There is an established tradition of this festival that offers all attendees free pasta and chickpeas but the offerings don’t stop there. On Piazza Padre Russo, the heart of the festivities, from 6:30 pm into the night there will be opportunities to purchase roasted chestnuts, sausage and homemade cakes. In addition, organized games and evening entertainment along with a raffle organized by a non-profit with proceeds benefiting the poor during the upcoming holiday season.
The Zafferanesi are resilient, rebuilding their town multiple times after angry eruptions of Etna over several hundred years. The town is a popular stopping off point for tourists on their way to the Park of Etna. Etna’s eruptions have provided very fertile agricultural land that supports the cultivation of grapes, almonds, citrus fruit and a variety of vegetables.
The nearby town of Sant’Alfio has a huge 2,000-4,000 year old tree called “Castagno dei Cento Cavalli” (the chestnut tree of 1,000 horses). Legend has it that this tree protected Queen Jeanne d’Anjou, Queen of Aragon, and her retinue of 100 knights during a terrible thunderstorm. It is the subject of various songs and poems and had a circumference of 190 feet when its measurement was recorded back in 1790.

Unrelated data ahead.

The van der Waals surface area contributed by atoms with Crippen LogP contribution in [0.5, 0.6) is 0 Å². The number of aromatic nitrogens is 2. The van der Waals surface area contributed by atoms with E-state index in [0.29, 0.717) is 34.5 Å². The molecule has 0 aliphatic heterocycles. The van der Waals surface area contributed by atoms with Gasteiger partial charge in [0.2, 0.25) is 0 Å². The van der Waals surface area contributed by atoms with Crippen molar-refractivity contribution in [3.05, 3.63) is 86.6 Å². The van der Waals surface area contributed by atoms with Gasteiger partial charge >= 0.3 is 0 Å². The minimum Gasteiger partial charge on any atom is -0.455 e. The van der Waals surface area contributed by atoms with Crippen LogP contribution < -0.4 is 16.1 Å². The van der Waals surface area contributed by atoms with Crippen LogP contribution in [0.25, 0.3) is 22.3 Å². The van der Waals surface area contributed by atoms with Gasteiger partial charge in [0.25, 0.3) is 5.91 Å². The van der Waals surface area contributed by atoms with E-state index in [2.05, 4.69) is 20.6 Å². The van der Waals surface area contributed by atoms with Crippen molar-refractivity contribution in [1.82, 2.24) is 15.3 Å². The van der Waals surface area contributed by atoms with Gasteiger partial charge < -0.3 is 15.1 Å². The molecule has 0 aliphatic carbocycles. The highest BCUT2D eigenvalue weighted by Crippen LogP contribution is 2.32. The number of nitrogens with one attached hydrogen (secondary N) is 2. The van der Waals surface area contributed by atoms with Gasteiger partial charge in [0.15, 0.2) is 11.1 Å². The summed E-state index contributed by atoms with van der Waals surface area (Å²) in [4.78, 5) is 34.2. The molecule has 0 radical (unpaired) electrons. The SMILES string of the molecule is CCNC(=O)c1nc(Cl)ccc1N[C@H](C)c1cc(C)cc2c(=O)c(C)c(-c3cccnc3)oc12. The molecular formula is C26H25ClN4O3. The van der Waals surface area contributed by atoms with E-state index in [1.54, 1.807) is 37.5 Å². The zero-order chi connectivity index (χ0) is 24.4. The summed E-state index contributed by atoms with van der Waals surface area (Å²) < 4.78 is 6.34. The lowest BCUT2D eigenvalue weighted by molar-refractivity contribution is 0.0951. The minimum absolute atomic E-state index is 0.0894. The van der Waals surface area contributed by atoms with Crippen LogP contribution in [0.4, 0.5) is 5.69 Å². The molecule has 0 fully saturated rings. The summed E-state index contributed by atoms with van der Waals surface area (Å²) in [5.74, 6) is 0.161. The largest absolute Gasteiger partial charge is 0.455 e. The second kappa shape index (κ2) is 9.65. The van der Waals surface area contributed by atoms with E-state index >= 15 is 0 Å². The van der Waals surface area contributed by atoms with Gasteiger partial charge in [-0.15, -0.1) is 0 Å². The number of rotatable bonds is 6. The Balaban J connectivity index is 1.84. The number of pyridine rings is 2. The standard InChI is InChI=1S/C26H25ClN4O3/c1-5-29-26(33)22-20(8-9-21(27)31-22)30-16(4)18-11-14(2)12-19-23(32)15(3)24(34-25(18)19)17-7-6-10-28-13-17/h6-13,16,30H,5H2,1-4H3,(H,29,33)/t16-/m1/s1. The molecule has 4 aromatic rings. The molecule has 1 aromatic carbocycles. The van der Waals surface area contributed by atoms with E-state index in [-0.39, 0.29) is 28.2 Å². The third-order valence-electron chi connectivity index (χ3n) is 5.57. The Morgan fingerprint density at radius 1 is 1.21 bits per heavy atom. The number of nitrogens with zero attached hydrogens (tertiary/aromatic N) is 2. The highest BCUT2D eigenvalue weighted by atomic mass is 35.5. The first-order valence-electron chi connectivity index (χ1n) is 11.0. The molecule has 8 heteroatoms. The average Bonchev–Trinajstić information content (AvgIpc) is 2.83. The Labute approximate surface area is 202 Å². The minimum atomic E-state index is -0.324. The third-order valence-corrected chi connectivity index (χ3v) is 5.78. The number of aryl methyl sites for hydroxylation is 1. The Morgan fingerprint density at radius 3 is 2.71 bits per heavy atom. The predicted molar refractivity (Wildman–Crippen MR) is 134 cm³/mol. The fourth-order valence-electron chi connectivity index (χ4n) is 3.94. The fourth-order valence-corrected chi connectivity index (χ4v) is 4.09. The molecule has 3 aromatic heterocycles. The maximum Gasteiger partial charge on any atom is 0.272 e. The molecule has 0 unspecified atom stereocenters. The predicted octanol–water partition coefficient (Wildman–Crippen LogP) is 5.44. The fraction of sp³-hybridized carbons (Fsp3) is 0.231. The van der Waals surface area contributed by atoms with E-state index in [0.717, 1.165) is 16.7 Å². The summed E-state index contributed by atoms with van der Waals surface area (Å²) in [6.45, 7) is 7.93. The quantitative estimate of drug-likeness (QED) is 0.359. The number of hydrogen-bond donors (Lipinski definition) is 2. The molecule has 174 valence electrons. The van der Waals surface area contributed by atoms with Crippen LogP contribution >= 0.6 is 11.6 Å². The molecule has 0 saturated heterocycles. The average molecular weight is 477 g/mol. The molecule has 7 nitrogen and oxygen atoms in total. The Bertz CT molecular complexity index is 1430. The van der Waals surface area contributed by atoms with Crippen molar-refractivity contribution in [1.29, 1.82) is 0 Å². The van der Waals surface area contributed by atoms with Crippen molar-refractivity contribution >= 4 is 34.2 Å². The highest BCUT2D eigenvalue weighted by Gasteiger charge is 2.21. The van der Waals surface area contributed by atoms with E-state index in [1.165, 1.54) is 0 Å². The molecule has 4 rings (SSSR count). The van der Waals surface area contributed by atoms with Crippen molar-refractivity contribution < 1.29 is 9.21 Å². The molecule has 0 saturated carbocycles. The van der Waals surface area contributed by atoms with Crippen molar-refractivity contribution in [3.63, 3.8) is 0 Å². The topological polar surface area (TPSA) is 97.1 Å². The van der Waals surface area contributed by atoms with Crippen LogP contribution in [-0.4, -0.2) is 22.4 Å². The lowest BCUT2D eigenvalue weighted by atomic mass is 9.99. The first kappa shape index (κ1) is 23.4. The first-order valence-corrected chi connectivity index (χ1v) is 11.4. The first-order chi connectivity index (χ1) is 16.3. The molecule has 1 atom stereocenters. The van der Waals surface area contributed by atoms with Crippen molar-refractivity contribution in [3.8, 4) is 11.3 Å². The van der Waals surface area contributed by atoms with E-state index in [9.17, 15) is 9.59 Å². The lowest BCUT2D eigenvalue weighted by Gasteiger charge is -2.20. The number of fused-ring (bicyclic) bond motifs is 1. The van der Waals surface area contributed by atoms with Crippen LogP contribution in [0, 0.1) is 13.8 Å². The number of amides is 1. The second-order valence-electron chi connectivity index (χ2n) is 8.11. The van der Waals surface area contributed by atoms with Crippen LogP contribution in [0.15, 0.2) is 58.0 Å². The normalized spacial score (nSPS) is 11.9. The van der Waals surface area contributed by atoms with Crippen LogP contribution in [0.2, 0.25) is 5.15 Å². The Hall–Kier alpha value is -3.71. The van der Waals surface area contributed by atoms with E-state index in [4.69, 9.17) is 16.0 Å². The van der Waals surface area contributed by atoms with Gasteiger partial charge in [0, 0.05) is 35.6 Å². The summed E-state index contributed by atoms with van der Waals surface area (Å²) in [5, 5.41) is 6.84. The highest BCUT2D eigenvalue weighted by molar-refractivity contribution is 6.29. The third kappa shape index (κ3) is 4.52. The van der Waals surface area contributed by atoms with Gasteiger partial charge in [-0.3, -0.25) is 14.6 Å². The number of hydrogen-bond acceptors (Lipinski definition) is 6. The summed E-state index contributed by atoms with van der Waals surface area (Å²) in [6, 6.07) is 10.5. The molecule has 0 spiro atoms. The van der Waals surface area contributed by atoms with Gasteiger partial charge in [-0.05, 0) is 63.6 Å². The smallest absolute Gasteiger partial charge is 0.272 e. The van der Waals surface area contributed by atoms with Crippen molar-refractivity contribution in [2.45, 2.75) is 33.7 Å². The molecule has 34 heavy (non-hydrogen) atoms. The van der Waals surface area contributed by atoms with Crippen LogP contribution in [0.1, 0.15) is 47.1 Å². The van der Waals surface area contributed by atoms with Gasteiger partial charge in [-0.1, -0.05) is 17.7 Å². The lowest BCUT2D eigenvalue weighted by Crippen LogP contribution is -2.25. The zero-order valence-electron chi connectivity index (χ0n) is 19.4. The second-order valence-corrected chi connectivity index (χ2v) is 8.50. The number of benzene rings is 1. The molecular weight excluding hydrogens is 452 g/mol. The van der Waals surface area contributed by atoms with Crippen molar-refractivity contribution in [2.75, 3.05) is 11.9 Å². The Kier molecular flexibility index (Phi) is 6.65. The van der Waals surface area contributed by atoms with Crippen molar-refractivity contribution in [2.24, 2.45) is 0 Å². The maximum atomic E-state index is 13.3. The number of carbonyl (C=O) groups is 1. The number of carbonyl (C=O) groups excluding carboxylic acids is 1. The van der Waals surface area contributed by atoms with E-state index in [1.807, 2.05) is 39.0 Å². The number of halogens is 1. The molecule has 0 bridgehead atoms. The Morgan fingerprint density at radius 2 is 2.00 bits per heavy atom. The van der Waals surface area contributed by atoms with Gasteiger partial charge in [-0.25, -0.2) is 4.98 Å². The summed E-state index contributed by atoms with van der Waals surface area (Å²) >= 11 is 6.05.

Introdacqua is a town in the Abruzzo Region of Italy, Province of L’Aquila, situated on a hill between the Contra and Sant’Antonio valleys. It dates back to medieval times and has a medieval tower dominating its landscape. The tower was used as a watchtower between Abruzzo and Naples in the medieval period when it was a fiefdom of the Trasmondi family. Loosely translated as “where the water comes in”, Introdacqua is a member of the “Borghi piu belli d’Italia” club (Most Beautiful Villages in Italy) and has been lucky to escape the major earthquake damage befallen its neighbors in recent years.
Thanksgiving begins with a blessing of the crops and tractors followed by a parade of floats and musical groups throughout the village. Though it is an ancient tradition of tribute to the land and crops that sustained them, the festival has been rediscovered and is now in its 10th year. Thousands will descend upon the town this Sunday, November 8th to sample the authentic local food, watch the folk musicians, and discover the local flavors of the area. Food carts will be set up to display local products such as: extra-virgin olive oil, salami, cold pork meats, cheeses, red garlic, chickpeas and a multitude of sweet desserts. If you are not lucky enough to be staying in Introdacqua, it can be easily reached by car in about two hours from Rome.
If you’ve ever been to an Italian wedding, chances are you were greeted at your place setting with a small tulle bag of confetti; not the paper type, the almond type. Used to celebrate significant unions and births, the candy coated almond treats are used as a thank you to guests and come in many different colors, each with its own meaning. Casa Pelino has been making confetti in nearby Sulmona since 1783 but the family got their start in Introdacqua.